The Wall Street Journal

Well, I finally made it into the WSJ, and it was for drinking with friends rather than anything having to do with business..This is from the wine column.  Check out the bolded paragraph, a few scrolls down!



To Simple Pleasures
March 19, 2004

Whit and Kelly Wright of Fayetteville, N.C., missed Open That Bottle Night last year because Capt. Wright was in Afghanistan with the 82nd Airborne Division. When he got reassigned to Iraq, they were determined not to miss it again, even if they had to celebrate early. "We loved the idea so much that before Whit left again, we had our own OTBN," says Mrs. Wright. "A few nights before he deployed, my parents came in town for a goodbye dinner and Whit decided it was time to open that bottle."

It was a 1987 Chateau Plagnac, a Bordeaux that had belonged to his father, who died in 1992, a year after his mother. "We prepared a special meal and savored the bottle. Whit reminisced about his folks, telling funny stories and sharing touching memories." How was the wine? Not that good anymore, they wrote in their tasting notes, but they added: "This wine has fought like hell."

On Feb. 28, thousands of people joined us in celebrating our fifth Open That Bottle Night, when we urge everyone to prepare a special meal and finally open the wine that always has been too precious to drink. It seems that all of us have that one cherished bottle -- from a wedding, a vacation to wine country, a departed friend -- that we keep forever. On OTBN, we urge everyone, together, to take a deep breath, grab the bottle by the neck and finally uncork the memories inside. OTBN was celebrated in restaurants from Calgary, Alberta, to Shreveport, La., and at parties everywhere. In Melbourne, Australia, Kimberly Fravil and Steve Waldmeyer made paella and opened an Alsatian Gewurztraminer, while in Barbados, Joseph E. Smith and friends ate curried kingfish with a Cabernet. In Fairbanks, Alaska, Pete and Phyllis Haggland threw an OTBN party and served moose stew. How do you make moose stew? "First one needs to find the moose -- that's Pete's job," explained Mrs. Haggland.

With a rocky economy, troops in Iraq, widespread terrorism and a world full of uncertainty, the theme this year, even more than the past, was seizing the moment to enjoy the simple pleasures of life. The food of choice was good old beefsteak, usually grilled. Even the wines themselves, while sometimes decades old and among the world's greatest names, were often more notable for their history, reflecting the spirit of OTBN. Susan and Joel Mindel of New York City opened a homemade wine that was a bit cloudy but brought back great memories, leading Mrs. Mindel to call it "a sedimental journey." Karen Petriano of Huntington Station, N.Y., who is nervous about traveling in the post-9/11 world, opened a bottle of "Two-Buck Chuck" that was special to her simply because she picked it up on a recent trip to California and was just so happy to return safely to her family. Amanda Toms of Boca Raton, Fla., celebrated OTBN with an inexpensive bottle of Ecco Domani Pinot Grigio, special because her mother gave it to her as a house-warming present for her first home.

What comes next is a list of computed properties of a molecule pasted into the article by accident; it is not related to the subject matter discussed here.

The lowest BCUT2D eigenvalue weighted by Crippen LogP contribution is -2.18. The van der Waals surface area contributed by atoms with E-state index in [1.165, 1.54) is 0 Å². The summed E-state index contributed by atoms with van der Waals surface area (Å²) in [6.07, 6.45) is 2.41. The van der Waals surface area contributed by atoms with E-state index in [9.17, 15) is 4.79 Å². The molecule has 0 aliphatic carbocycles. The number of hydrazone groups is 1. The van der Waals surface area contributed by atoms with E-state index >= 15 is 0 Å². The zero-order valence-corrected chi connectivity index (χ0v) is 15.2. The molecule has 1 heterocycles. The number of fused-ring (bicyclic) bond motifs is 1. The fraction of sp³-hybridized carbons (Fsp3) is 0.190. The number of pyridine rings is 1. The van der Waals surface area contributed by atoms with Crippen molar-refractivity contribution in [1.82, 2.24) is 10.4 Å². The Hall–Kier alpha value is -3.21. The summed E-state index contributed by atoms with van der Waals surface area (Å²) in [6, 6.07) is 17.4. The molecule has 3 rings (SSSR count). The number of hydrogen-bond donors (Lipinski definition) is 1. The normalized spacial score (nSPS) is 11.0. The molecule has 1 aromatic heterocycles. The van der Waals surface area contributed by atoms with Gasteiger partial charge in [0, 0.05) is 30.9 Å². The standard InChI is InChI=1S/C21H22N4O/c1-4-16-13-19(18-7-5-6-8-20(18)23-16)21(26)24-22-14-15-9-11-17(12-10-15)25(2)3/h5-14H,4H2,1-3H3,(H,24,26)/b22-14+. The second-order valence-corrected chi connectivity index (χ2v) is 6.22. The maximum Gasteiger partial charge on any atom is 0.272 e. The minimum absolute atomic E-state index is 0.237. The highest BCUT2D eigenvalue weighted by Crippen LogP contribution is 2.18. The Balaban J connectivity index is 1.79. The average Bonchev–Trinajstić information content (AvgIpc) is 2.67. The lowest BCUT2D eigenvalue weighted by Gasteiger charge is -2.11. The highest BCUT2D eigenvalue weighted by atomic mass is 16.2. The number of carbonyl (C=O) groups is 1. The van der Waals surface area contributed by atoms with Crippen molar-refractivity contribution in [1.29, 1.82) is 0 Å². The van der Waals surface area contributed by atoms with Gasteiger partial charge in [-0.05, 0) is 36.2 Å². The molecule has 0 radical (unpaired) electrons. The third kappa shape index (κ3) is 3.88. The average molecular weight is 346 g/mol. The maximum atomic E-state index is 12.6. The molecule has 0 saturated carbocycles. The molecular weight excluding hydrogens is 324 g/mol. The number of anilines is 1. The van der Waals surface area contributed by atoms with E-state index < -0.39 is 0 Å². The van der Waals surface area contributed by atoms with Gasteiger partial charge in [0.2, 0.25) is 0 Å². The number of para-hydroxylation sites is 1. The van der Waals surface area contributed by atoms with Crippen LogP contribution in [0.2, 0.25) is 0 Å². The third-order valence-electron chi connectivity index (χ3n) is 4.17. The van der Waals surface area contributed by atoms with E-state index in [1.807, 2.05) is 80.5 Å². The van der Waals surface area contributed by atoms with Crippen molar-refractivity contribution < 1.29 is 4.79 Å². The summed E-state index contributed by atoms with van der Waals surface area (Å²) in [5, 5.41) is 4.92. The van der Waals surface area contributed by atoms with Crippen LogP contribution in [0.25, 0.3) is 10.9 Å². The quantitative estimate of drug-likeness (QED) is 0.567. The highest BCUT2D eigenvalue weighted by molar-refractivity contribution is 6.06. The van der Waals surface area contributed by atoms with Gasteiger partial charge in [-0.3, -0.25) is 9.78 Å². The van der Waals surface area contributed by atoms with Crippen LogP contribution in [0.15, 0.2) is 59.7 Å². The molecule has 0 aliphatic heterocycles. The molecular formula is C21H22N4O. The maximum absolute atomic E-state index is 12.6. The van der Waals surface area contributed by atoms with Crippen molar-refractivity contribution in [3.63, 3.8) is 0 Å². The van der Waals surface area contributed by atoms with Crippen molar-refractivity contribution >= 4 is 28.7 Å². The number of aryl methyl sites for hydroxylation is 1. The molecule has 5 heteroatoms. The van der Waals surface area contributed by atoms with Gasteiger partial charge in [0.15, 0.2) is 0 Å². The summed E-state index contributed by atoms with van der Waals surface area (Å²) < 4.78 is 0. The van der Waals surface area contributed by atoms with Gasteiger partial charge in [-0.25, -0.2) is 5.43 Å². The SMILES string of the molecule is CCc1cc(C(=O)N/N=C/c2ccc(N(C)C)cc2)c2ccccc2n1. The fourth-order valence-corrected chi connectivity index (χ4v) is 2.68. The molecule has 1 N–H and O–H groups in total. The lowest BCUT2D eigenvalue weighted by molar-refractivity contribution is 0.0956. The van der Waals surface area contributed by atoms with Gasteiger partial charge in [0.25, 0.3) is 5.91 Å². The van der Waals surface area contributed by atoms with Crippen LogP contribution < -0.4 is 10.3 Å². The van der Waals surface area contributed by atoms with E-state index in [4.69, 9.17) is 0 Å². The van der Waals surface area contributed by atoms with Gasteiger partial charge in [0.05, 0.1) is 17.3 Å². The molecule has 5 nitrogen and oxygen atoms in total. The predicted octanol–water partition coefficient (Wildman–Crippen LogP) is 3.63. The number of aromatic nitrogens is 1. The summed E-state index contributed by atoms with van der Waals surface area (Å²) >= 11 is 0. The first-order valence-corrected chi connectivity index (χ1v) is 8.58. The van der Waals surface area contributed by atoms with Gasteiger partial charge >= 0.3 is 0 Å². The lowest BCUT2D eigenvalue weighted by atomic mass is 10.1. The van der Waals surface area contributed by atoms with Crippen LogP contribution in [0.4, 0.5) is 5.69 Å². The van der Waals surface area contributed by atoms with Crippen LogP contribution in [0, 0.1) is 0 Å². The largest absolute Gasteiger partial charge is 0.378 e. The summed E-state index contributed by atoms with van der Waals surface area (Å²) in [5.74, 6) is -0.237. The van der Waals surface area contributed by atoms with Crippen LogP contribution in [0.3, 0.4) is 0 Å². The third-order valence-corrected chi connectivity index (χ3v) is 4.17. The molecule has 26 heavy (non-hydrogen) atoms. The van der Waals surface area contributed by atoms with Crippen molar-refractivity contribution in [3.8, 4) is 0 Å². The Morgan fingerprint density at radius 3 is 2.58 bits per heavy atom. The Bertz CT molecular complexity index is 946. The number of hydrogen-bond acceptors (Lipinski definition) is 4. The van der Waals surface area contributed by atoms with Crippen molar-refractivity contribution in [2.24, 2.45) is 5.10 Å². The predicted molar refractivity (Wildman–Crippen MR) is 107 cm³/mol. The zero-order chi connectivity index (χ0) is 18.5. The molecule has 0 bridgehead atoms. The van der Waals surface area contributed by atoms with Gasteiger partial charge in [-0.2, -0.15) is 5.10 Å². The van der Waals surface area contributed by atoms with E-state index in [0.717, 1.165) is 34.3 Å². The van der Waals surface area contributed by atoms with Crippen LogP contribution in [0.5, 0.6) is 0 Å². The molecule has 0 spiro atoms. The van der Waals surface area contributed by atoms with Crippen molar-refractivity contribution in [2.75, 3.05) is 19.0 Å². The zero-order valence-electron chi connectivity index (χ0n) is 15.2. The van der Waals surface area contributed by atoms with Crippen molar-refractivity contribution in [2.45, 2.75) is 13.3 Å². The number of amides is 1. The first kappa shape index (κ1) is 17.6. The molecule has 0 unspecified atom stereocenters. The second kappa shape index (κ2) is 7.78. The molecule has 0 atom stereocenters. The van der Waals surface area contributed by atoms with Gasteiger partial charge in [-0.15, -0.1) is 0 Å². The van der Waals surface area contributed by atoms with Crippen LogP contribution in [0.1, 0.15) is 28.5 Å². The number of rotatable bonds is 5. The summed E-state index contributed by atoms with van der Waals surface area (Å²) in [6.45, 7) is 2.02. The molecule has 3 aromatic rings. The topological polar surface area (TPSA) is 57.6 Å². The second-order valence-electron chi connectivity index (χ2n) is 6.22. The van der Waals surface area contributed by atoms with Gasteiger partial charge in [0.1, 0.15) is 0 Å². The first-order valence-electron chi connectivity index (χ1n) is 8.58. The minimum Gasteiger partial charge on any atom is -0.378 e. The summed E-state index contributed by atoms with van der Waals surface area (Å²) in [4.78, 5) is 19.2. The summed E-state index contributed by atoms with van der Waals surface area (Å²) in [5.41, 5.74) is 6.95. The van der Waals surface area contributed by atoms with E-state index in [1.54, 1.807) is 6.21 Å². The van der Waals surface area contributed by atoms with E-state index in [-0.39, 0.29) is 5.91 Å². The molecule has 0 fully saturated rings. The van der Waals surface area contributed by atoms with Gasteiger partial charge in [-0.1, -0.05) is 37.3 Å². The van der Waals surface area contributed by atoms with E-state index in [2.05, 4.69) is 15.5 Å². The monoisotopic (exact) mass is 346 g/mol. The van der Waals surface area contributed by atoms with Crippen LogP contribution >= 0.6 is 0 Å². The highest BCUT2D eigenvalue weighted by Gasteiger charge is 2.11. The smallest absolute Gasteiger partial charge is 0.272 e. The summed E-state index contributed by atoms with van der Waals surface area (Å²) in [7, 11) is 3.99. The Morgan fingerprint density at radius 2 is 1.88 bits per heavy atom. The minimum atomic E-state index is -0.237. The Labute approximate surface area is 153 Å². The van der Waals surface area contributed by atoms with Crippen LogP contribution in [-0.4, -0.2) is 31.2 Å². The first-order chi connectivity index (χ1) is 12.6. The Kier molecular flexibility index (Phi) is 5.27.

World Events

World events both provided a backdrop to and helped shape OTBN 5. Erin and David Richardson of Alpharetta, Ga., shared eight bottles -- from a 1993 Taittinger Champagne to a 1994 Dow's Port -- with 10 friends and reported that the conversation and laughter were at least as good as the wine. "The dominant topics were 'The Passion of the Christ,' which no one present had yet seen, and Cialis vs. Viagra, which no one present would admit to have any personal knowledge of." And with her husband getting ready to return from Iraq, Mrs. Wright of North Carolina went on a shopping spree at the base store in Fort Bragg and spent $240 on wine for a very special Open That Bottle Night to prepare for Capt. Wright's homecoming.

OTBN is always, to a great extent, about family, but in such difficult times, everyone seems to be holding loved ones a little more tightly these days. Bill Kox and Debra Moderson of Madison, Wis., bought a bottle of Beaulieu Cabernet Sauvignon 1981, their daughter's birth year, to open when Amanda turned 21, but the birthday came and went and "it just never seemed like the right time." For a special meal with Amanda, they finally opened the bottle for OTBN -- the day before she left for a two-year stint in the Peace Corps.

Wrote Debra Tula of Hartford, Wis.: "I planned a roast duck dinner for OTBN and left the rest up to my husband. Richard set a beautiful table that even the 'Queer Eye' boys would ooh and aah over -- lace placemats and our wineglasses from our first Valentine's Day together. The dining room table was filled with 13 antique glass candleholders for the 13 years we were married. The wine he selected was a 1995 Chateau Saint-Pierre, from the year our daughter was born. My husband claims the year leading up to her birth was his most exciting year. At 58 years old he had become a grandfather, gone to his first Rolling Stones concert, and I was pregnant! While we savored the wine, I looked at my husband and thought how fortunate I was to have him. He retired to raise our baby girl, and now at 67 he looks his sexiest playing 'Barbie' with her."